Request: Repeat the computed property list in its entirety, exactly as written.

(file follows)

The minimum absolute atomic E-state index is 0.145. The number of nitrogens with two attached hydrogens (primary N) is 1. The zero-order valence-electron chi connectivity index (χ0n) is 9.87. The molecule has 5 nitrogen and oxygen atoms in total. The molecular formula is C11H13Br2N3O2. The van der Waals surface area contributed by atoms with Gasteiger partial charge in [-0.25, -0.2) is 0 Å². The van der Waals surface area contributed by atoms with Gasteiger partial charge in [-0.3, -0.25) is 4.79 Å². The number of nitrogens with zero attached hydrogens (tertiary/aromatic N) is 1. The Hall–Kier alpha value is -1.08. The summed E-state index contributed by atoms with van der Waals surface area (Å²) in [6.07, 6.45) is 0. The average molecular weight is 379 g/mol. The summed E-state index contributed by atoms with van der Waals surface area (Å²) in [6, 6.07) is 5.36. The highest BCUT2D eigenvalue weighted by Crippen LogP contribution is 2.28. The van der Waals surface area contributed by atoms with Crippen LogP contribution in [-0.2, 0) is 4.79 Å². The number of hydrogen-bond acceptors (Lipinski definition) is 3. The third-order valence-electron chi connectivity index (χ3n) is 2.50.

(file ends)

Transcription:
The minimum absolute atomic E-state index is 0.145. The number of nitrogens with two attached hydrogens (primary N) is 1. The zero-order valence-electron chi connectivity index (χ0n) is 9.87. The molecule has 5 nitrogen and oxygen atoms in total. The molecular formula is C11H13Br2N3O2. The van der Waals surface area contributed by atoms with Gasteiger partial charge in [-0.25, -0.2) is 0 Å². The van der Waals surface area contributed by atoms with Gasteiger partial charge in [-0.3, -0.25) is 4.79 Å². The number of nitrogens with zero attached hydrogens (tertiary/aromatic N) is 1. The Hall–Kier alpha value is -1.08. The summed E-state index contributed by atoms with van der Waals surface area (Å²) in [6.07, 6.45) is 0. The average molecular weight is 379 g/mol. The summed E-state index contributed by atoms with van der Waals surface area (Å²) in [6, 6.07) is 5.36. The highest BCUT2D eigenvalue weighted by Crippen LogP contribution is 2.28. The van der Waals surface area contributed by atoms with Crippen LogP contribution in [-0.2, 0) is 4.79 Å². The number of hydrogen-bond acceptors (Lipinski definition) is 3. The third-order valence-electron chi connectivity index (χ3n) is 2.50.